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Birth Rate for Women Aged 40-44 Years Rose in 2003, New Report Finds

For Release: Tuesday, November 23, 2004

Contact: CDC/NCHS Press Office, (301) 458-4800

E-mail: paoquery@cdc.gov

Births: Preliminary Data for 2003. NVSR Volume 53, Number 9. 18 pp. (PHS) 2004-1120. [PDF - 860 KB]

Preliminary birth data for 2003 indicate that the birth rate for women aged 40-44 years increased in 2003 while the rate for women aged 45-54 years remain unchanged, according to a new report by the Centers for Disease Control and Prevention. This is the first time that births to women over 40 topped 100,000 in a single year.

The report, “Births: Preliminary Data For 2003,” shows that birth rates for women aged 40-44 years rose 5 percent between 2002 and 2003 from 8.3 to 8.7 births per 1,000 women. The rate for women aged 45-54 years remained unchanged at 0.5. The birth rate for women aged 40-44 years has more than doubled since 1981.

Other findings in the report include:

  • Birth rates for women aged 30-34 years increased by 4 percent from 2002 to 2003, while the rate for women aged 35-39years rose 6 percent.
  • The teen birth rate fell for the 12th straight year, from 43.0 births per 1,000 teens aged 15-19 years in 2002 to 41.7 in 2003.
  • Birth rates for women aged 20-24years decreased slightly by 1 percent in 2003, while for women aged 25-29 years the rates increased slightly (by 2 percent).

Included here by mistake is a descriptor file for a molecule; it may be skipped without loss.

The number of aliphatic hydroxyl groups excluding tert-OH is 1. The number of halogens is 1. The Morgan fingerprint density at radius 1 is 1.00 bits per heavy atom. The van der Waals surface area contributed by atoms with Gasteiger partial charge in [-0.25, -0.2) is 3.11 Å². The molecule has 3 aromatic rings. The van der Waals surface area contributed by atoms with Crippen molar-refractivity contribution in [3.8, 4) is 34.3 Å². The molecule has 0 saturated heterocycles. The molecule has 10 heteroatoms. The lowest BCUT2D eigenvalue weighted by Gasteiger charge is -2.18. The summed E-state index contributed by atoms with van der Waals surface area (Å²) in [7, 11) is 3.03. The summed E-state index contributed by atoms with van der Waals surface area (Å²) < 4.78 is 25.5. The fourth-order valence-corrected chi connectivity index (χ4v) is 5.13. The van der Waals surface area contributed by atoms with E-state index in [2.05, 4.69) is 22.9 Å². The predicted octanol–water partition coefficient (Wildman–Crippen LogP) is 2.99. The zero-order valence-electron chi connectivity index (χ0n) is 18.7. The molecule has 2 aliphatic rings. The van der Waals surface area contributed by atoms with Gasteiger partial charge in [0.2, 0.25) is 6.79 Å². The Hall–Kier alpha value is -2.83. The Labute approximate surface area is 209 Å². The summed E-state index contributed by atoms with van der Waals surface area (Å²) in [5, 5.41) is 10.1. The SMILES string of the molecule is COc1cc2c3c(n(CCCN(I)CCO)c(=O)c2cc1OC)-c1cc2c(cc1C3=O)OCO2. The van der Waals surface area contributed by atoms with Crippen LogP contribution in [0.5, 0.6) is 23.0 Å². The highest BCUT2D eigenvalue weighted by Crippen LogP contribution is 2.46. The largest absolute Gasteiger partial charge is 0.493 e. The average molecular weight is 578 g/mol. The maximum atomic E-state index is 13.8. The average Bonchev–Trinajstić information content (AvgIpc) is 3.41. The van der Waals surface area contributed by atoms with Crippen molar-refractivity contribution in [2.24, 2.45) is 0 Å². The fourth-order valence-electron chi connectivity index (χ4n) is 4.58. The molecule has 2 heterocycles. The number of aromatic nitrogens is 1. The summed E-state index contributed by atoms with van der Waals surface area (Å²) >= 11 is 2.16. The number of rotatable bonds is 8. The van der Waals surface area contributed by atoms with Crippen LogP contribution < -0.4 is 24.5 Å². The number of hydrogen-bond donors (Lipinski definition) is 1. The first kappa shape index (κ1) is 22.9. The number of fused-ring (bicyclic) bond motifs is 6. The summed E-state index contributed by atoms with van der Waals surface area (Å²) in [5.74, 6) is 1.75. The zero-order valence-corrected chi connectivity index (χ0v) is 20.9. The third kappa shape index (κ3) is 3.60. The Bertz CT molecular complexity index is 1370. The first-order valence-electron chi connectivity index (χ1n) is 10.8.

• The proportion of births to unmarried women increased from 34 percent in 2002 to 34.6 percent in 2003, while the birth rate for unmarried women grew 3 percent over the same period. Meanwhile, births to unmarried teenagers declined for the fifth straight year, though the decline was slight.

The report includes other important health information, such as:

  • The percent of mothers who smoked during pregnancy decreased from 11.4 percent in 2002 to 11.0 in 2003.
  • The percent of women who received prenatal care within the first 3 months of pregnancy increased between 2002 and 2003, continuing a pattern that began in the early 1990s. Slightly over 84 percent of women received early prenatal care in 2003.
  • The cesarean delivery rate rose for the seventh straight year. Preliminary 2003 data show that 27.6 percent of all births were cesarean deliveries, a marked 6-percent increase from 2002.
  • The percent of babies born preterm (less than 37 weeks of gestation) rose from 12.1 in 2002 to 12.3 in 2003, continuing its steady increase since the mid-1990s.
  • The percent of babies born at low birthweight (under 2,500 grams) rose from 7.8 percent in 2002 to 7.9 percent in 2003. Low birthweight has gradually increased since the mid-1980s.

“Births: Preliminary Data For 2003” was prepared by CDC’s National Center for Health Statistics. The data were based on over 95 percent of birth records reported to vital statistics offices in all 50 States as part of the National Vital Statistics System. The report is available at CDC/NCHS Web site.

 
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